We have a primary media / backup storage model, but I don’t like it. If I had a million bucks, I’d structure things differently. Wouldn’t we all? When you have needs but finite resources… what to do?
[Trigger warning – if nerdy discussions about computers and other technologies makes you uncomfortable, please stop reading now.]
For the past few years, we have stored all music / documents / photos on our primary home PC (not usually used by the kids) on a internal hard drive and backed up to a 2 TB Seagate USB 3.0 external hard drive. Our movie and TV shows were stored separately on a 4 TB Western Digital MyCloud network attached storage (NAS) device. I use Norton Backup to back up music and docs etc yto the external Seagate drive, and we had no back up for movies and TV shows. All geographically located in our house.
A few problems with this setup:
- The backup Seagate drive had reached max capacity.
- The WD MyCloud had also reached max capacity.
- These were all single drives with no redundancy.
- All copies of our data are in our house. One disaster and we’re screwed.
Step 1 in all this is to add some redundancy and capacity for primary data use. After many moons spent thinking and thinking…. and more thinking, I purchased a Synology DS918+ 4-bay NAS box. I can add additional hard drives (up to four) as needed to increase capacity.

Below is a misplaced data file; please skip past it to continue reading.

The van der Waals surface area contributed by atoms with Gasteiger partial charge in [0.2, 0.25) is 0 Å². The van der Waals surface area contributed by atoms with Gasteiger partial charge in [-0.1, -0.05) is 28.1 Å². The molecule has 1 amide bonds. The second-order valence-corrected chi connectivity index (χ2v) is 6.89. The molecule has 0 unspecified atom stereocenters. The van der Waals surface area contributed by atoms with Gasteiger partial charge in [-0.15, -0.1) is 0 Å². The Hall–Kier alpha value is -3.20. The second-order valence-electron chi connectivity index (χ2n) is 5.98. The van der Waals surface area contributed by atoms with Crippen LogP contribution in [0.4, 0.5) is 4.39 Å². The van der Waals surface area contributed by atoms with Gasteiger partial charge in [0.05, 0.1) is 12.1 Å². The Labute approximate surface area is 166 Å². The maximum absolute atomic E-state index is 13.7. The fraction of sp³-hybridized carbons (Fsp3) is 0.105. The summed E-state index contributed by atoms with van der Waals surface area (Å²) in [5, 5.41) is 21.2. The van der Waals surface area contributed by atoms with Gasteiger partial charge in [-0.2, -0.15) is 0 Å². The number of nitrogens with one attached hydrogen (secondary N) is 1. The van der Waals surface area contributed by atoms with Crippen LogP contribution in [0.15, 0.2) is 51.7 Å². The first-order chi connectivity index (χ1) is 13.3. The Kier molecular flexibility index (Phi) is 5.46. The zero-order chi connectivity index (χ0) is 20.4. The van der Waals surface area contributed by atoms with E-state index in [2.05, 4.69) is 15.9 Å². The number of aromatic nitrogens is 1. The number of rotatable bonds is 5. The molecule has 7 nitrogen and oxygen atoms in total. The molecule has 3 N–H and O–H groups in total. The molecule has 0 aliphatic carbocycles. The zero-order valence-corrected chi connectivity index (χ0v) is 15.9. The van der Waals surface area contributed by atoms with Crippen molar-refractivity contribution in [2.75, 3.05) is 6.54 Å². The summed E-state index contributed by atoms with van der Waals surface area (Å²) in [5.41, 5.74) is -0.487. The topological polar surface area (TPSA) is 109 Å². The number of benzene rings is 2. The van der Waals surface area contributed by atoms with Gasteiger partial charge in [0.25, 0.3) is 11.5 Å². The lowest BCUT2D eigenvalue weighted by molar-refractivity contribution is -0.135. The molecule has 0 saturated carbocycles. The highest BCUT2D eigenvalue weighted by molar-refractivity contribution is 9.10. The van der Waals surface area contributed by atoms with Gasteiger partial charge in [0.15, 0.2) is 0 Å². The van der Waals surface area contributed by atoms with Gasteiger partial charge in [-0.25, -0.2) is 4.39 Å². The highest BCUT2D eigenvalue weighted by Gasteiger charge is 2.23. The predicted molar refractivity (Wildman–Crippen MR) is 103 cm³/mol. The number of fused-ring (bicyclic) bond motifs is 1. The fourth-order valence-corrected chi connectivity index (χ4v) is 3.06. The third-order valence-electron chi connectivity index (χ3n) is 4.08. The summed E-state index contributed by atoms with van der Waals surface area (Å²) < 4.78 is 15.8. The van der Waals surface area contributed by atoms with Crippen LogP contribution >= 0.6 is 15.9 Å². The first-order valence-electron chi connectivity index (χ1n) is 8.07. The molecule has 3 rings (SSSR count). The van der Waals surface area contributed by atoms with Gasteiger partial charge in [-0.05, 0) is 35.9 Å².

The DS918+ offers a number of interesting features, but I was mostly interested in the Intel Celeron J3455, Quad Core CPU inside. Supposedly, according to the research, it should be able to perform hardware-based transcoding of my movies and TV shows through Plex Media Server. It’s not a powerful CPU, but I didn’t want to spend oodles of cash, and I can always add a separate spare laptop or NUC as a dedicated Plex Media Server in the future.
It also supports Gigabit Ethernet, which is another reason I had the network jacks installed last year. It’s all coming together, people.
To start, I purchased two 6 TB Seagate Ironwolf NAS drives. I had planned on 8 TB WD Red drives, but these are slightly cheaper and I can add more capacity later.
I’ve been installing and migrating data over the past week. I’m still messing with it as well. The Celeron chip can’t transcode all that fast, but dialing down the bitrate seems to make it better.
I’ve also found that trying to copy files to the drive using the built-in File Station app sucks. Terrible transfer rate at 11 MB per second. I was perplexed, but later I created a network share and used Windows File Explorer to copy files over. 115 MB per second. Much better.
The next phase is to finish researching and find a better backup solution outside of my house. I’ve been looking at Amazon Web Services Glacier, Backblaze, and other external cloud providers, but I have 6 TB of data, and the cheapest options are either to:
- Purchase another NAS device, set it up as a private cloud, and host it at my parents’ house.
- Copy everything to a large capacity external drive, and lock it up at the bank.
- A mix of these two solutions above.